Vegas is also about monetary disparity, as already noted. We stumbled into a Chinese restaurant which, although very delicious (pork dumplings you pour balsamic vinegar into—highly recommended), turned out to cost as much as a weekend night in Bally’s! Our weeknight price, by contrast, was one-third of the Chinese dinner. Traditionally, cheap eating in Las Vegas meant the all-you-can-eat buffets, but I found they are wasted on me now. I just can’t eat like an American. 

Buca di Beppo was also a good place to people watch, though. We shared our hotel with the convention of the American Federation of Government Employees, and they were ready to fight. Every day the union members were wearing a new set of T-shirts with variations on the theme, “If they [members of the federal government] aren’t on our side, send them packing!” They were as diverse a group as the rest of the visitors in town, and looked like they were having fun. 


One of the things I enjoy about Las Vegas is its strange kind of innocence. People go to Vegas in order to have fun. But since our last visit, Las Vegas suffered what has been called the worst mass shooting in modern U.S. history. (Depending on your definition of a mass shooting, many earlier massacres of American Indians and black Americans were deadlier.) Because the man who carried out this attack was a white American, it wasn’t the kind of terrorism the U.S. government thinks is worth protecting us from. 



Monetary disparity, unfortunately, also extends to the haves and the have-nots. We were to see much more distressing poverty in other U.S. cities, but we saw it in Vegas too. Downtown, where modern Las Vegas began, is of course grittier than the Strip (it’s where the bus station is). But we joined in the Fremont Street Experience and had some dinner at Binion’s Gambling Hall, one of the old-time casinos.

Three nights in Vegas was enough, as usual. We’d figured out the local buses to downtown, so we headed back to Greyhound and from there, overnight to San Francisco. As we left the Strip behind, I turned towards the window and, with the delicacy of gesture for which I am known, raised my middle finger until the eponymous tower was out of sight.

The bus took us the long way, via Los Angeles. Near the LA station around midnight, I saw a mural: SUPPORT STANDING ROCK. Another moment when the cause of Indigenous nations touched the consciousness, not to say conscience, of other Americans.

The first leg of our bus journey, I got to talking with a young man wearing a Canada T-shirt and Toronto Blue Jays cap. He would have been happy to talk even longer about Toronto, Tennessee, and any number of other subjects, but as I was standing in the aisle blocking the bathroom, I decided to go sit down. Did I mention American buses all have bathrooms? And much nicer than any bus bathroom I remember, too. Considering we were traveling overnight, the reclining seats made a big difference; I actually slept.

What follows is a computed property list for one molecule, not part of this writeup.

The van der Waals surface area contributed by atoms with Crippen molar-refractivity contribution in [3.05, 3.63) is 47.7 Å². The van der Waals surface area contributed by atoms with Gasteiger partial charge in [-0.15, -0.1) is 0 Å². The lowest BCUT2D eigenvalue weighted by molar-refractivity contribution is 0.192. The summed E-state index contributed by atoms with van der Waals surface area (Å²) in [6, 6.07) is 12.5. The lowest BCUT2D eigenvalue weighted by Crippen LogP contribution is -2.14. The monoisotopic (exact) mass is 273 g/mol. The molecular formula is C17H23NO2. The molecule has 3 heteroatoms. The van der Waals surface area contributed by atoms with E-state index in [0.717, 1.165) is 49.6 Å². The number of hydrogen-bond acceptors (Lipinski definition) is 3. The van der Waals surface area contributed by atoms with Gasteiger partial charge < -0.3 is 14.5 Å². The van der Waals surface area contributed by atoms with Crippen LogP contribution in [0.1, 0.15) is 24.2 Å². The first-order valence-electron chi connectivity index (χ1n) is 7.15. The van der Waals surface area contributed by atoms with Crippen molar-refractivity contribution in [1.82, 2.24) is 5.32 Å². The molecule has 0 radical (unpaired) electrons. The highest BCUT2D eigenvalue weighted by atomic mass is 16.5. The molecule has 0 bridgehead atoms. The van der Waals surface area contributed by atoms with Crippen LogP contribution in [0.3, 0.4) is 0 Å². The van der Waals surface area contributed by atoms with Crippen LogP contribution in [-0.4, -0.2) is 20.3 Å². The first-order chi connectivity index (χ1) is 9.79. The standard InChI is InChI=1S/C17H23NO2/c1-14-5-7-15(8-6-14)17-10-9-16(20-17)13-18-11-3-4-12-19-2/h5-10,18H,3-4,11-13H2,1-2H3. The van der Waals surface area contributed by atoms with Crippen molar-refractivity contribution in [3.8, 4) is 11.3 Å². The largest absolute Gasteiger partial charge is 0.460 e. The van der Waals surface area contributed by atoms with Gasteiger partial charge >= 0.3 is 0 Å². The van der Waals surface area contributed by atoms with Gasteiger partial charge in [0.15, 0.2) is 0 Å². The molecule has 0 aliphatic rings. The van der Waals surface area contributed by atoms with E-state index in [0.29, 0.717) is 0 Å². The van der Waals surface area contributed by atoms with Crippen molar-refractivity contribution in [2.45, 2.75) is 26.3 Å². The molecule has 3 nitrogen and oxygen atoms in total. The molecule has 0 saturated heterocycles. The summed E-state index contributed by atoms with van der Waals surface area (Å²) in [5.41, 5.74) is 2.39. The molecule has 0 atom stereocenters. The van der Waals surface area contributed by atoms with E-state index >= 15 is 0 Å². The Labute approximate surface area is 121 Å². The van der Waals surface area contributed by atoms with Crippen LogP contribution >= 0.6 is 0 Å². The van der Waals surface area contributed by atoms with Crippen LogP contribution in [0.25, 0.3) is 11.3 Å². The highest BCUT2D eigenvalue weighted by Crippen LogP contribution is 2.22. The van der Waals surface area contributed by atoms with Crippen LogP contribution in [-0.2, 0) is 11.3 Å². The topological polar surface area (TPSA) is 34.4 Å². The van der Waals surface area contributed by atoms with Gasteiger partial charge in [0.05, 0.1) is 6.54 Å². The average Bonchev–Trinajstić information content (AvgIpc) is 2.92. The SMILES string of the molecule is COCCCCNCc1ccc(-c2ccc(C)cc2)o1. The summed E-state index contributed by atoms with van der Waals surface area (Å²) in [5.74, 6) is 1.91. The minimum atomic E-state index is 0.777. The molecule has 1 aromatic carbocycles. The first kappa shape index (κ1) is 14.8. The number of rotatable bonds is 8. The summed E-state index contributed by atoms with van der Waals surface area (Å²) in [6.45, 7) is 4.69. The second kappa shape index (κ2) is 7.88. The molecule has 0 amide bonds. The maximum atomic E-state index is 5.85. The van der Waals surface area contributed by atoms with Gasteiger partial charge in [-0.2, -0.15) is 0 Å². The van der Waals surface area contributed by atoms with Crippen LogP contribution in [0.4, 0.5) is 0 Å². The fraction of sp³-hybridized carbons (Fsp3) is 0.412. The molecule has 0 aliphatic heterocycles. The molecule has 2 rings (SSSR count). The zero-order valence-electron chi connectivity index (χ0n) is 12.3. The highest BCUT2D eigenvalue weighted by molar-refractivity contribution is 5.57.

The only brief interruption of our peace was shortly before LA, when a young woman who told her phone friend (and everyone on the bus) that she was drunk shouted the following: “Hey, my cousin’s in Pittsburgh and she don’t know sh*t about Ohio. Can you pick her up?” Not that I wish to be accused of not knowing sh*t; but isn't Pittsburgh in Pennsylvania?

We made it to San Francisco relatively refreshed. My cousin, Jim, had introduced us to Peet’s Coffee, the local favorite, so we quickly found some of that to keep us going until we could check into our Airbnb. It was like a rooming house, an old building, but very nicely done up and with spotless shared bathrooms. It was very reasonably priced for San Francisco, but still three times as much as we are used to paying.

This was in the Tenderloin, a relatively flat area of a very hilly city. It was a great central location, so what follows is not by any means a complaint. Rather, a lament. San Francisco is a very expensive city and had a greater concentration of homeless people than I’ve seen in any city in the developed world. None of these people bothered us at all; the point is such a degree of poverty, in the midst of so much wealth and wealth creation, truly disturbed us.

On my Kilimanjaro trek, one of the guys was a techie who lives in San Francisco. I remember him telling us about the extent of the problem and remarking, “Homeless don’t live on hills.” It sounded dehumanizing, but I suppose you think about things like that if you live here. The topography of the city concentrates people who live on the streets in certain areas, as does the moderate climate, I imagine. In a city with extremes like Phoenix or Toronto, many homeless people cannot physically survive. 

But San Francisco is so expensive, even for a visitor, that to be struggling here must be especially hard. We saw Vietnam veterans, people with obvious mental problems, and everyone in between. I know the causes of homelessness are many and so the solutions must be complicated. I also know every person on the street has his or her own story. Yet I couldn’t help but feel that we collectively, and I as an individual, could be doing more to help.